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For one Japanese exchange student, this summer was all about experiencing a different way of life!


Meet Mika she is a 14 yr old from Japan who spent a month of her summer in America through a Tennessee 4-H international exchange program.

Mika stayed with the Holt family on their farm in Dresden for about three weeks.

"She's got a sweet nature and it's just really been a fun experience for us," said Ellie Holt.

"It's very interesting. And I’ve had a wonderful time," said Mika Hayashi.

Ellie Holt was worried that it would be hard for Mika to come from a big city to a farm full of animals, "Well, I was a little concerned... I was worried that she would be a little bit overwhelmed with just the size of our family and how loud it was," she said.

The seven Holt family children say it took some time for Mika to be comfortable around the animals, “She was kind of scared of the horses, she didn’t touch the hedgehog, the rabbits, she loved the rabbits right off... I think she’s still scared of the horses," the Holt children said.

The Holts showed Mika what life on a farm in west Tennessee is like, "On the farm we've still got our chores that we have to do every day. So we've been she's been helping us feed the animals, get water to the cows, and we've been doing a lot of gardening….we've tried to go and see a lot of the the things just kind of locally. We've been to discovery park. We're going to go to a state park," Said Ellie.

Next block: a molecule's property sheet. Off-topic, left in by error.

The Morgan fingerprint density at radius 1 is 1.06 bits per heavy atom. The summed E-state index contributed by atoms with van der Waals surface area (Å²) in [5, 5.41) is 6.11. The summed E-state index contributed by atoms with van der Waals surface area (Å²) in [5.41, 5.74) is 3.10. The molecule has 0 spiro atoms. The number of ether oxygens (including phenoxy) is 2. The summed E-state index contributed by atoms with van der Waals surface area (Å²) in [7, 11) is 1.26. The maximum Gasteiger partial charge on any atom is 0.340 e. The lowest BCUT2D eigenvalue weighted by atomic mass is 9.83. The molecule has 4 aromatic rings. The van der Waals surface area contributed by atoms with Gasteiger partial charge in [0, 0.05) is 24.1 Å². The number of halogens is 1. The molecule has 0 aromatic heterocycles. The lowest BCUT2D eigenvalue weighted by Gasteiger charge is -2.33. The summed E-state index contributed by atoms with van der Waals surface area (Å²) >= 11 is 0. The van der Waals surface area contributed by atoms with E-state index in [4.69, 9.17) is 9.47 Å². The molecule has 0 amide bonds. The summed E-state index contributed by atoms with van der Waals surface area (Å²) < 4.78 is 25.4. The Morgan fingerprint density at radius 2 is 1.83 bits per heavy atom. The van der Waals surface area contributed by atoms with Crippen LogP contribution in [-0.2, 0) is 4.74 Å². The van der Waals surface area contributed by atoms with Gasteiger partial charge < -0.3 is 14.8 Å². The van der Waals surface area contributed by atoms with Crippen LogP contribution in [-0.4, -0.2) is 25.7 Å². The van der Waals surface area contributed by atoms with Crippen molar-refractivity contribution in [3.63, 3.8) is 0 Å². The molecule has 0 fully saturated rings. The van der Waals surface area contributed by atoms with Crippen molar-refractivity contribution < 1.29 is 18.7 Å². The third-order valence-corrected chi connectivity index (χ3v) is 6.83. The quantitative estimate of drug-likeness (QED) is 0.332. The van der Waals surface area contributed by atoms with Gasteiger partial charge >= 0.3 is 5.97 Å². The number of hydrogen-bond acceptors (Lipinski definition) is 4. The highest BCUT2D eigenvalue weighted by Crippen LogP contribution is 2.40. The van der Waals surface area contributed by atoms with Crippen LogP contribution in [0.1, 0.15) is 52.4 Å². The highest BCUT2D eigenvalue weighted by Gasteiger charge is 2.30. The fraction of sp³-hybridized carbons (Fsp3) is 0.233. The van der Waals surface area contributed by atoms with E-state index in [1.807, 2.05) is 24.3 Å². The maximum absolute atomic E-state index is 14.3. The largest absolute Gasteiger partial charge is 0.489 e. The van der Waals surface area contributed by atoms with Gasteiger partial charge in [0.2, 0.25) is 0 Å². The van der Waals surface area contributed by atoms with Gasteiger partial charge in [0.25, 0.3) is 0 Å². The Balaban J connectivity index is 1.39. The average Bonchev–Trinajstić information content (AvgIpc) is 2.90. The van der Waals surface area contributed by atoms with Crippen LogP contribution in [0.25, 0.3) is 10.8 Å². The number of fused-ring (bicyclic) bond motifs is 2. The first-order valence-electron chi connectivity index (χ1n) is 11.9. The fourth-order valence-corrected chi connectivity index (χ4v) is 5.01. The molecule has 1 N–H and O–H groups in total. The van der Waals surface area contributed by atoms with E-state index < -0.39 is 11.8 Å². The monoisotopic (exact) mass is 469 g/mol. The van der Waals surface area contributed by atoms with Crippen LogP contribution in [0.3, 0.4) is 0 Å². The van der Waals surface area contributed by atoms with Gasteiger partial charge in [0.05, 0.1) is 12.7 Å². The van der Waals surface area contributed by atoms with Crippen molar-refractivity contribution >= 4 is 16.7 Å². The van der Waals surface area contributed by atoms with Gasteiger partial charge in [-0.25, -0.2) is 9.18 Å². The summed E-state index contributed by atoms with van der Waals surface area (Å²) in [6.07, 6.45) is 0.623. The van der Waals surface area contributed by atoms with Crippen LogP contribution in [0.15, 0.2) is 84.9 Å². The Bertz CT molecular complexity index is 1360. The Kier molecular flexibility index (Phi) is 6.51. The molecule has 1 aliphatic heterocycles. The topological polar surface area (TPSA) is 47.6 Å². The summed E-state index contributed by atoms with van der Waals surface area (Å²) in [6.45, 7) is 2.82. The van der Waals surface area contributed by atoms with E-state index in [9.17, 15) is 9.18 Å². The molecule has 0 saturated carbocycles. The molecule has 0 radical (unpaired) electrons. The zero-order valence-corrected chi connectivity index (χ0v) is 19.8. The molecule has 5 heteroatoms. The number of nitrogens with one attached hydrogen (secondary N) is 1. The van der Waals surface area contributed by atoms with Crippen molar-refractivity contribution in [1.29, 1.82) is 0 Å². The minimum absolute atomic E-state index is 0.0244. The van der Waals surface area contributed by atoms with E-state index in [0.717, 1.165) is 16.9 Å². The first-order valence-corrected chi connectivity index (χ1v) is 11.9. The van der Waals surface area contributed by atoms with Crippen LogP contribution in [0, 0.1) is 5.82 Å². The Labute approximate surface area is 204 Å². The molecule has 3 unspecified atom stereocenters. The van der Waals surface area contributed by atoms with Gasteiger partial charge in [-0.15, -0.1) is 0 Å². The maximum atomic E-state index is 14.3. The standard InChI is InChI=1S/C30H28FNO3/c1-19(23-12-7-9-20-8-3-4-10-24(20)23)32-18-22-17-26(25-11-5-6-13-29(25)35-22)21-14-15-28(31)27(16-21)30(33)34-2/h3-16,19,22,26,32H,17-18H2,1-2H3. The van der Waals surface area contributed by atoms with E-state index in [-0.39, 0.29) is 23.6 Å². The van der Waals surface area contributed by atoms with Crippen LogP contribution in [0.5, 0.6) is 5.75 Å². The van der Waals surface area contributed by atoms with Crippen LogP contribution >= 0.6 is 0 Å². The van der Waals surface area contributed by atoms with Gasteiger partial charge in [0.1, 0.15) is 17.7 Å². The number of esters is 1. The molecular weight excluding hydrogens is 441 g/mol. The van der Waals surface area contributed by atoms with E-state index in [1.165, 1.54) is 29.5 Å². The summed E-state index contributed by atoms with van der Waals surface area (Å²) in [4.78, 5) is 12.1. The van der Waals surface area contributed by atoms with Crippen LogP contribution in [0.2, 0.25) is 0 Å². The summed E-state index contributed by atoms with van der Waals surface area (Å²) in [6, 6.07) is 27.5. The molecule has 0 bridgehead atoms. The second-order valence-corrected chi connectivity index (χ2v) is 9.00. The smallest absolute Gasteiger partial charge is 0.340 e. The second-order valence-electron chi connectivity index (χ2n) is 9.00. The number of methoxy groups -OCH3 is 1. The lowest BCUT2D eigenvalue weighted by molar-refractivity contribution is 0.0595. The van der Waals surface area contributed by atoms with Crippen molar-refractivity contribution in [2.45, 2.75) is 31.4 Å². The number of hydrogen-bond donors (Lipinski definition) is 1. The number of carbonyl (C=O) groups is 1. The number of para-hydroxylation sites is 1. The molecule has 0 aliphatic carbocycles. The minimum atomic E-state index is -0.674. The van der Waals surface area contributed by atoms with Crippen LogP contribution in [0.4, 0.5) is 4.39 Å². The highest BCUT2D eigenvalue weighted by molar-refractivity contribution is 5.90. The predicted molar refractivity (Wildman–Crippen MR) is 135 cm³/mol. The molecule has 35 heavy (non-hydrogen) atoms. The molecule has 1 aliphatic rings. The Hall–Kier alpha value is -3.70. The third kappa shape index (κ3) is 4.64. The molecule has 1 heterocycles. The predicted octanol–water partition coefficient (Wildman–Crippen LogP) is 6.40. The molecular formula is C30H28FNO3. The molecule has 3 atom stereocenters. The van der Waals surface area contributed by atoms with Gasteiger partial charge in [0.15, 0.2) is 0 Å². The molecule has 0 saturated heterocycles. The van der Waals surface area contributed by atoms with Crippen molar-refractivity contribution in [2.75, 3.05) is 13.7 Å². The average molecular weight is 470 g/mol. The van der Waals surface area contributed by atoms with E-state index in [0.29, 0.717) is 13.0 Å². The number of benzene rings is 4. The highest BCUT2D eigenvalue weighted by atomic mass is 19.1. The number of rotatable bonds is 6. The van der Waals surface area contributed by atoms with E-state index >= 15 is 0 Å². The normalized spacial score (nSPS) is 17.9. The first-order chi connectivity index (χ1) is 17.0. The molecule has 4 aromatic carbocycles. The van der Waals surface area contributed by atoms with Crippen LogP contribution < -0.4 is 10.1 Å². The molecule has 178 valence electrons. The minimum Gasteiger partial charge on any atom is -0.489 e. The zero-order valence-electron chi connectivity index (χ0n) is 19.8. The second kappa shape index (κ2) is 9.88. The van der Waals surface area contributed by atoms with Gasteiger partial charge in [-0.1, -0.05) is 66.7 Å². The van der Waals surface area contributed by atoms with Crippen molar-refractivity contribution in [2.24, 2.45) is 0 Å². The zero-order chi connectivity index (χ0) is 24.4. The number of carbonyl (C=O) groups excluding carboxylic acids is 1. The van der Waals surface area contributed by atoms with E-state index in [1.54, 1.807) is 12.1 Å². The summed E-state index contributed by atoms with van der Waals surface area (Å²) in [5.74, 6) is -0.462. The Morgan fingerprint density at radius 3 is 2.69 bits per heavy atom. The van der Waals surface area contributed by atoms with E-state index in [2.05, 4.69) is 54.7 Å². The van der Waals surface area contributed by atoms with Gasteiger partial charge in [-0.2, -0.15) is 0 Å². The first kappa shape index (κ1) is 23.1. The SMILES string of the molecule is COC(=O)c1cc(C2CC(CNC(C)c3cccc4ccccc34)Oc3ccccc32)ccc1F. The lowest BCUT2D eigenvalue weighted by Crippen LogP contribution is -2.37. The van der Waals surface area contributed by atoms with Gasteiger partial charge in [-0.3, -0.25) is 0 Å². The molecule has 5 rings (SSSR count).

While the Holts shared their life with Mika she shared some of her hobbies and her culture,

The Holt children said, “I like what she showed us, the calligraphy, that was fun. And she showed us how to do Origami. We learned like a bunch about like, I think just her culture. We listened to a bunch of her music now. We learned some Japanese.”

Mika won first place at the county fair for her Origami at the Weakley County Fair. And wowed the Holts with her cooking skills.

Andy Holt said, “She cooks basically every night with our family. But she did choose one night to actually cook a meal for us, a traditional Japanese meal. And it was good.”

Andy Holt wanted his children to see that not everyone lives the same way,“We think it's important for them to see other people. And the fact that not every kid is homeschooler that lives on a farm in the middle of nowhere with a bunch of siblings. You know, there are people that live different lifestyles than we do. And even though they're different doesn't mean they're wrong, you know?”

The Holt children have formed a bond with Mika, “She's kind of just our sister now I don’t know if she thinks that but I think that," they said.

And Mika agrees that the best part of her trip was the relationship they formed,“friendship,” she said.

For Mika and eleven other students from Japan, these weeks in Tennessee add up to a lifetime of memories.

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